Police press guidelines
Law enforcement investigators often restrict media access to crime scenes. Journalists who defy their orders may be charged with interference, disorderly conduct or criminal trespass. If convicted, they risk fines or imprisonment.
Journalists who obey police orders and withdraw from the scene later may file complaints or even lawsuits against the police department, but the opportunities to cover those newsworthy events will have passed.
Some police departments and media organizations have devised written guidelines outlining rules for media access to crime scenes and procedures for issuing press passes for access to nonpublic areas or emergency scenes.
Police departments with established press-pass systems are not allowed to decide arbitrarily who will receive passes and who will not. If a department denies a press pass, it must give the reporter reasons for the denial and a chance to appeal.7
In recent years, some reporters have been swept up in mass arrests during protests. Other reporters and photographers have been injured or fined while covering protests. Journalists often are surprised to learn that they don’t have a First Amendment right to wander wherever they please at a demonstration. What a reporter considers aggressive reporting is often an officer’s idea of disorderly conduct. Photojournalists are particularly susceptible to arrest. In the past when a journalist was arrested at a news scene, quick-thinking editors and media lawyers often were able to get the charges dismissed. Police, prosecutors and judges were willing to recognize they were only doing their jobs. That is not as likely to happen in today’s criminal justice climate.
Here are some common sense tips that the Reporters Committee has gathered over the years from media and criminal defense lawyers that may help prevent an arrest, or at least get you out of jail faster.
• Carry your credentials with you at all times. Don’t trespass onto property that is clearly private or marked with a police line.
• Don’t take anything from the crime scene — you’ll be charged with theft.
• If a police officer orders you to do something, even if it seems unreasonable or ridiculous or interferes with your job, do it — unless you’re willing to live with the consequences of being arrested.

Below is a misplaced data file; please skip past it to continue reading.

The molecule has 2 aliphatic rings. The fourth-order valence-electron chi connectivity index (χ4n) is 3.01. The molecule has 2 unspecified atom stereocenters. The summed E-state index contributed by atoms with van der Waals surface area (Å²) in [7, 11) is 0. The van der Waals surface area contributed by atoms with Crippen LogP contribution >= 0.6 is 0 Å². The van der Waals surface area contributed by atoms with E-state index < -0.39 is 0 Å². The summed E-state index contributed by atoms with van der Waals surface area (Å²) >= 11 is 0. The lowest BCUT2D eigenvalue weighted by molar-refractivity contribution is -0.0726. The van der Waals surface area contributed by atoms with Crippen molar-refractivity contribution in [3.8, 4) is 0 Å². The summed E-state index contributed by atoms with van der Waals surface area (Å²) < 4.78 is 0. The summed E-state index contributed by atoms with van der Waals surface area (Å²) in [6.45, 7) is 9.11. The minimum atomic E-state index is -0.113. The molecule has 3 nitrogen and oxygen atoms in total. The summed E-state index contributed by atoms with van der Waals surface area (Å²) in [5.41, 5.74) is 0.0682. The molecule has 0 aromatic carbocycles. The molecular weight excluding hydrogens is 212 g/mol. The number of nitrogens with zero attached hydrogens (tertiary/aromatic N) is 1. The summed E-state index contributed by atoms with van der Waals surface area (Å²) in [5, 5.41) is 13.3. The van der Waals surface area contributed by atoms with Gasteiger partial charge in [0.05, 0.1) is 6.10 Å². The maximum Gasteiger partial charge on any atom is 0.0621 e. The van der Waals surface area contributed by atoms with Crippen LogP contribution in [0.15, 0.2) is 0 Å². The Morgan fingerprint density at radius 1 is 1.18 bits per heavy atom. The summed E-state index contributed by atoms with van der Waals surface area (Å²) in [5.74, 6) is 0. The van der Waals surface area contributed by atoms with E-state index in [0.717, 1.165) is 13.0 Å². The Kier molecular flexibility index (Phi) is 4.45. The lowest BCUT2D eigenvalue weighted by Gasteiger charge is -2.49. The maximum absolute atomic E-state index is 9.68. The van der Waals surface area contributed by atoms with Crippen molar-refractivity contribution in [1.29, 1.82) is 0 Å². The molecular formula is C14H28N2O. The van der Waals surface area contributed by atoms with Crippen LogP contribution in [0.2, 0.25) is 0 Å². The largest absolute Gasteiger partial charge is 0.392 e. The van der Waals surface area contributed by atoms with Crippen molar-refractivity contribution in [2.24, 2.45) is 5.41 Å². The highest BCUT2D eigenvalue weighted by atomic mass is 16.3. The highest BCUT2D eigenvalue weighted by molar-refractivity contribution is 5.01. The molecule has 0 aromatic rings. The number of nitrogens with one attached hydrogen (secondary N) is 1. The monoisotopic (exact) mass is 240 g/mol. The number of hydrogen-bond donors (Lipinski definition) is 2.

• Don’t call the arresting officer names or get into a shouting or shoving match.
• If you’re covering a demonstration or other event likely to result in arrests, keep $50-$100 cash in your pocket to purchase a bail bond.
• If you’re able, give your notes or film to another journalist who can get them back to your newsroom promptly.
• Always keep a government-issued photo ID (in addition to a press pass) in your pocket. It may speed up your release from custody.
• Editors and news directors who routinely send reporters and photographers to cover stories likely to result in arrests should have phone numbers of criminal lawyers and bail bondsmen in major cities. Also, know the name and phone number of the police department spokesperson, who may be able to help.
Access to public buildings and schools
Journalists also may have problems gaining access to cover events in public buildings, including public auditoriums and sports arenas that have been leased for nongovernmental functions. When municipally owned property is operated in a commercial rather than governmental capacity, the media have no special right of access beyond that afforded to the general public.
For example, when the city of Hartford, Conn., rented its civic center to the promoter of a figure skating championship, a U.S. District Court rejected a television station’s claim that its First Amendment right to gather news was infringed because the promoter gave ABC television the exclusive right to cover the competition.8
However, a federal judge in Cleveland ruled that a state Democratic organization holding a convention in the city’s civic center could not discriminate among journalists by admitting some and not others. The judge said that a private body leasing a government facility had the same constitutional obligations as the government.9
Standards governing access to public school buildings differ by state. Generally, public school property is treated as nonpublic forum public property, and regulations that restrict access but are designed to minimize interference with normal school activities would be constitutionally permissible.
No state laws bar the media from school grounds outright, but individual school districts may have adopted regulations limiting access to school property. Occasionally, reporters covering events on school property have been arrested for trespassing. Some districts have adopted more liberal policies that allow reporters access as long as they do not disrupt educational activities. In June 1996, the California Attorney General’s office issued an advisory opinion giving school administrators the authority to deny media access to school grounds if their presence “would interfere with peaceful conduct of the activities of the school.”10
7. Sherrill v. Knight, 596 F.2d 124, 129 (D.C. Cir. 1977).
8. Post-Newsweek Stations Inc. v. Traveler’s Insurance Co., 518 F.Supp. 81 (D.Conn. 1981); see also D’Amario v. Providence Civic Center Authority, 783 F.2d 1 (1st Cir.) (rev’d and remanded), 639 F.Supp. 1538 (D.R.I. 1986) (complaint dismissed).
9. National Broadcasting Co. v. Association of State Democratic Chairs, 14 Med.L.Rep. 1383 (N.D. Ohio 1987).
10. Cal. A.G. Op. No. 95-509 (1996).